Best Cordless Wet Dry Vacuum of 2020
Best All-Around Wet Dry Vacuum
The Craftsman CMCV002B is a true wet dry vacuum with the suction power to move 2 gallons of water in just 9 seconds and the airflow to suck-up as heaps of sawdust. While on the smaller size in the class, the 2-gallon canister offers more than enough space for most non-professional applications. Additionally, the unit boasts a relatively long 34 minutes of runtime with a 4 Ah battery (not included). The hose is crush-resistant as well as its spring-like coils lay flat when weighted while providing self-retracting elongation from 26 to 94 inches.
The issues we take with this machine are focused on the external design. Unlike the toolbox style vacuums that store hose, attachments, and battery internally, Craftsman attaches these items to the outside. Additionally, the handle sits proud o the lid of the canister. These design features make it difficult to stack the vac on a shelf. That said, the HEPA filter that comes standard and the float ball shut-off make this a top-tier machine in the class.
Read Full Review: Craftsman CMCV002B
Best Toolbox-Type Wet Dry Vacuum
Milwaukee M18 0880-20
The Milwaukee M18 is a slick little cordless wet dry vacuum. Its two-gallon canister is shaped like a toolbox, and the tube and all the attachments are stored in the lid. Not only is this machine designed well, it's also a beast at sucking-up all types of debris, from nuts and bolts to sawdust to buckets of water. This machine also has one of the longer tubes in the class. The tube has the added benefit of self-retracting like a spring, so it's long when you need it and short when you don't.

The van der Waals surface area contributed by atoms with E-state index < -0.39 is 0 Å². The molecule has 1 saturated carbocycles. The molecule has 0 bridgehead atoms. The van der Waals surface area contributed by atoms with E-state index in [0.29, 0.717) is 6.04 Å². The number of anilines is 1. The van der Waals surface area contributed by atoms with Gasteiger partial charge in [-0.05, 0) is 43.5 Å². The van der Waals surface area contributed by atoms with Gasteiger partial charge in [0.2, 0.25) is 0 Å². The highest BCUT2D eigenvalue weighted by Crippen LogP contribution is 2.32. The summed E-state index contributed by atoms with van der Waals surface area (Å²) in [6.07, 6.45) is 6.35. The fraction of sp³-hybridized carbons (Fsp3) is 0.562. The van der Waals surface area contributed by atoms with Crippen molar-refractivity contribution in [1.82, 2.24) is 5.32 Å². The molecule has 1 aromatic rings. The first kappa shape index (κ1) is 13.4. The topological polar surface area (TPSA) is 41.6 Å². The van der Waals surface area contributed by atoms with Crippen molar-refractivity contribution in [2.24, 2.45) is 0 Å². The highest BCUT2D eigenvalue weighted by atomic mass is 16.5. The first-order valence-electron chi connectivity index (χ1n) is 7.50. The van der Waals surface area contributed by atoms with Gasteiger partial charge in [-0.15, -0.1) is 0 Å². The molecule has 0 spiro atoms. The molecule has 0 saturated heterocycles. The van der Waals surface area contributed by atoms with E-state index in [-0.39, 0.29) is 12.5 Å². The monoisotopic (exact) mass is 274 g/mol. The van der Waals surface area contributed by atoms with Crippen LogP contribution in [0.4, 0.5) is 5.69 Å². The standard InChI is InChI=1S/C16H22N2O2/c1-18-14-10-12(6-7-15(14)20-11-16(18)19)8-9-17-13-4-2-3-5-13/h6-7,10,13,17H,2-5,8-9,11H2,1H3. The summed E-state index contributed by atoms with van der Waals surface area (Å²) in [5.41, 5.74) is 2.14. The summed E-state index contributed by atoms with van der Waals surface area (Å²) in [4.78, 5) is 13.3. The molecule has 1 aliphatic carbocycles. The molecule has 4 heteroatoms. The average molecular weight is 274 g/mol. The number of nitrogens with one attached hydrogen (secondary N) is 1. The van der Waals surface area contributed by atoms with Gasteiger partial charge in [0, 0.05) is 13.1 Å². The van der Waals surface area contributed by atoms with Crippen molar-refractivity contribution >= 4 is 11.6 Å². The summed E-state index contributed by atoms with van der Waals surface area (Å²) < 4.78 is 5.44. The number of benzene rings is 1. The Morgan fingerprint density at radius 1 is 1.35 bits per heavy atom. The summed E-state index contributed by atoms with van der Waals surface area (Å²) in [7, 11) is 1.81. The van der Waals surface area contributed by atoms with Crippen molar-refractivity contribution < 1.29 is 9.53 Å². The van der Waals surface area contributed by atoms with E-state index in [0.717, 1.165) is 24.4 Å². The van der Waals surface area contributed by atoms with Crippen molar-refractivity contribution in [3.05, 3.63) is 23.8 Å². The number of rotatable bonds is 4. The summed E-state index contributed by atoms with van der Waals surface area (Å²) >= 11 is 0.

While the M18 is indeed a sweet cordless wet dry vacuum, it does have a few drawbacks. For one, it's one of the noisier models we tested. Also, at 10 lbs, 2 oz, it's on the heavier side of the class. Despite its 5 amp-hour battery, a fully charged cell would only power the machine for 23 minutes — not impressive. That said, the conveniences that this machine offers overshadow its performance shortfalls.
Read Full Review: Milwaukee M18
A Great Value
The Ryobi P3240 is a high-performance cordless wet dry vacuum at a reasonable price. It picks up wet and dry materials like a boss. It is also relatively lightweight, Lastly, the Ryobi's self-retracting hose and effective attachments store on the outside of the machine in convenient, in-line slots.
While this model's self-retracting hose design makes for easy storage, when fully extended the hose is among the shortest in the class. Additionally, the hose diameter poses some problems when attempting to pick up larger, rigid materials. However, these negatives may be seen in a positive light as well. With the narrow, short hose, there was an improved ability to move heavy objects when smaller in size. So this is a little cordless wet dry vacuum that will satisfy most people's needs and budgets.
Read Full Review: Ryobi P3240
Best Bang for the Buck
Kobalt KWDV 0124B-03
The economical Kobalt is a thoughtfully designed, toolbox-shaped machine. The hose stores in the lid, along with the attachments, making it fuss-free. The tool comes with a HEPA rated filter and the hose is among the longest in the class. It's self-retracting so you don't pay a storage penalty for the extra reach. Perhaps most importantly, the machine really sucks. Both wet and dry materials are drawn up like they've been taken by a twister.
We don't like the fact that it has a shorter runtime than we'd prefer. Additionally, the Kobalt is not great at pulling liquids off hard surfaces, and its suction rating leaves something to be desired. Nonetheless, this machine performs at a level superior to many of its higher-priced peers, making it more than worth the money spent.
Read Full Review: Kobalt KWDV 0124B-03
Best for Battery Life
While the PORTER-CABLE has an appealing price, the bigger draw is its superior battery life. Battery performance aside, this machine has average scores in all other categories and will tackle most tasks with little difficulty. We were particularly impressed with this vac's performance with heavy debris.